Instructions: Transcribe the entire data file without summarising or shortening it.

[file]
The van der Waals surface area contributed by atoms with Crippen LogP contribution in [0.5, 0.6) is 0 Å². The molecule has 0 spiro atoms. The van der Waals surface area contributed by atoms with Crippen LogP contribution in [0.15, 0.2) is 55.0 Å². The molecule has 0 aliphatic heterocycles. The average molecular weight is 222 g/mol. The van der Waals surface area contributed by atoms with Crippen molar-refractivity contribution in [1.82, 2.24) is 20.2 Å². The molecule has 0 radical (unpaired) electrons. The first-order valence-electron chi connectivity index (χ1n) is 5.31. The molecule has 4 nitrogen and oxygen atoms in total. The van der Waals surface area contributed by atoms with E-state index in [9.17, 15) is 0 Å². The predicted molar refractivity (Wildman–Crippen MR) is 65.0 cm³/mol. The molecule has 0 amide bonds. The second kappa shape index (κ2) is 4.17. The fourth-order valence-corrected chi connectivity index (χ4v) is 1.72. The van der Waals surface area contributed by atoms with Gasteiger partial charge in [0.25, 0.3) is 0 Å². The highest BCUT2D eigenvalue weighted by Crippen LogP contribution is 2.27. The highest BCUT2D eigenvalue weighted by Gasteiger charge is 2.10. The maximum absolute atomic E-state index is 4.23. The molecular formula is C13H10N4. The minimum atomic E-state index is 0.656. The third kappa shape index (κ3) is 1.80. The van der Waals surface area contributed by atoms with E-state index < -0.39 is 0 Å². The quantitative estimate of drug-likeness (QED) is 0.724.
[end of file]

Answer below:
The van der Waals surface area contributed by atoms with Crippen LogP contribution in [0.5, 0.6) is 0 Å². The molecule has 0 spiro atoms. The van der Waals surface area contributed by atoms with Crippen LogP contribution in [0.15, 0.2) is 55.0 Å². The molecule has 0 aliphatic heterocycles. The average molecular weight is 222 g/mol. The van der Waals surface area contributed by atoms with Crippen molar-refractivity contribution in [1.82, 2.24) is 20.2 Å². The molecule has 0 radical (unpaired) electrons. The first-order valence-electron chi connectivity index (χ1n) is 5.31. The molecule has 4 nitrogen and oxygen atoms in total. The van der Waals surface area contributed by atoms with E-state index in [9.17, 15) is 0 Å². The predicted molar refractivity (Wildman–Crippen MR) is 65.0 cm³/mol. The molecule has 0 amide bonds. The second kappa shape index (κ2) is 4.17. The fourth-order valence-corrected chi connectivity index (χ4v) is 1.72. The van der Waals surface area contributed by atoms with Gasteiger partial charge in [0.25, 0.3) is 0 Å². The highest BCUT2D eigenvalue weighted by Crippen LogP contribution is 2.27. The highest BCUT2D eigenvalue weighted by Gasteiger charge is 2.10. The maximum absolute atomic E-state index is 4.23. The molecular formula is C13H10N4. The minimum atomic E-state index is 0.656. The third kappa shape index (κ3) is 1.80. The van der Waals surface area contributed by atoms with E-state index < -0.39 is 0 Å². The quantitative estimate of drug-likeness (QED) is 0.724.